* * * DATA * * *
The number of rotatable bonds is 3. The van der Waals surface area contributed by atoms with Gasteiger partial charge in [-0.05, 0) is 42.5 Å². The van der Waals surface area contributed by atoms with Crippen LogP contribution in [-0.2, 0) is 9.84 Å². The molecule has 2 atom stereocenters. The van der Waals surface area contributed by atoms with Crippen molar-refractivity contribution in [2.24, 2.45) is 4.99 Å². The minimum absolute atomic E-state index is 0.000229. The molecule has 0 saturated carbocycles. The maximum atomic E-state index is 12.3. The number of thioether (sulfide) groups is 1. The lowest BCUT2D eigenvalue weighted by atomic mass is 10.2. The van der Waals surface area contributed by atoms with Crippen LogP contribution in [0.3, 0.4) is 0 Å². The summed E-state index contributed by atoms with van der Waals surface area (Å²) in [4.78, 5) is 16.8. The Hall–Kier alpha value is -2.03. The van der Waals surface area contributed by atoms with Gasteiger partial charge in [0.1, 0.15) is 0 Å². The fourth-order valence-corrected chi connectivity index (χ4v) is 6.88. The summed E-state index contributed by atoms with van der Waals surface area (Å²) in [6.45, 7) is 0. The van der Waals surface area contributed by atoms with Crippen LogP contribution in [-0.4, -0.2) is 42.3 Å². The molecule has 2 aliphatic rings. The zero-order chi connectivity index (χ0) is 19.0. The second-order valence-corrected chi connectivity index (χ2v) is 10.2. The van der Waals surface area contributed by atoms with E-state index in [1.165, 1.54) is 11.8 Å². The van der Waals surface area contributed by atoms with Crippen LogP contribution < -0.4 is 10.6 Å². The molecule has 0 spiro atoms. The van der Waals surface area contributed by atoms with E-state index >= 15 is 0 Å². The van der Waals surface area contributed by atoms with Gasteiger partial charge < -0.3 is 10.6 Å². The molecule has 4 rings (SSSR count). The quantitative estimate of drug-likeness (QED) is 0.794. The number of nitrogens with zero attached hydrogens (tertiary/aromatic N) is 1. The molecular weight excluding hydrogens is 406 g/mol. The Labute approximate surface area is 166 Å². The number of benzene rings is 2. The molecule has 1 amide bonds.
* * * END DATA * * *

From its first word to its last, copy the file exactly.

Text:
The number of rotatable bonds is 3. The van der Waals surface area contributed by atoms with Gasteiger partial charge in [-0.05, 0) is 42.5 Å². The van der Waals surface area contributed by atoms with Crippen LogP contribution in [-0.2, 0) is 9.84 Å². The molecule has 2 atom stereocenters. The van der Waals surface area contributed by atoms with Crippen molar-refractivity contribution in [2.24, 2.45) is 4.99 Å². The minimum absolute atomic E-state index is 0.000229. The molecule has 0 saturated carbocycles. The maximum atomic E-state index is 12.3. The number of thioether (sulfide) groups is 1. The lowest BCUT2D eigenvalue weighted by atomic mass is 10.2. The van der Waals surface area contributed by atoms with Crippen LogP contribution in [0.3, 0.4) is 0 Å². The summed E-state index contributed by atoms with van der Waals surface area (Å²) in [4.78, 5) is 16.8. The Hall–Kier alpha value is -2.03. The van der Waals surface area contributed by atoms with Gasteiger partial charge in [0.1, 0.15) is 0 Å². The fourth-order valence-corrected chi connectivity index (χ4v) is 6.88. The summed E-state index contributed by atoms with van der Waals surface area (Å²) in [6.45, 7) is 0. The van der Waals surface area contributed by atoms with Crippen LogP contribution in [-0.4, -0.2) is 42.3 Å². The molecule has 2 aliphatic rings. The zero-order chi connectivity index (χ0) is 19.0. The second-order valence-corrected chi connectivity index (χ2v) is 10.2. The van der Waals surface area contributed by atoms with E-state index in [1.165, 1.54) is 11.8 Å². The van der Waals surface area contributed by atoms with Crippen LogP contribution < -0.4 is 10.6 Å². The molecule has 0 spiro atoms. The van der Waals surface area contributed by atoms with E-state index >= 15 is 0 Å². The van der Waals surface area contributed by atoms with Gasteiger partial charge < -0.3 is 10.6 Å². The molecule has 4 rings (SSSR count). The quantitative estimate of drug-likeness (QED) is 0.794. The number of nitrogens with zero attached hydrogens (tertiary/aromatic N) is 1. The molecular weight excluding hydrogens is 406 g/mol. The Labute approximate surface area is 166 Å². The number of benzene rings is 2. The molecule has 1 amide bonds.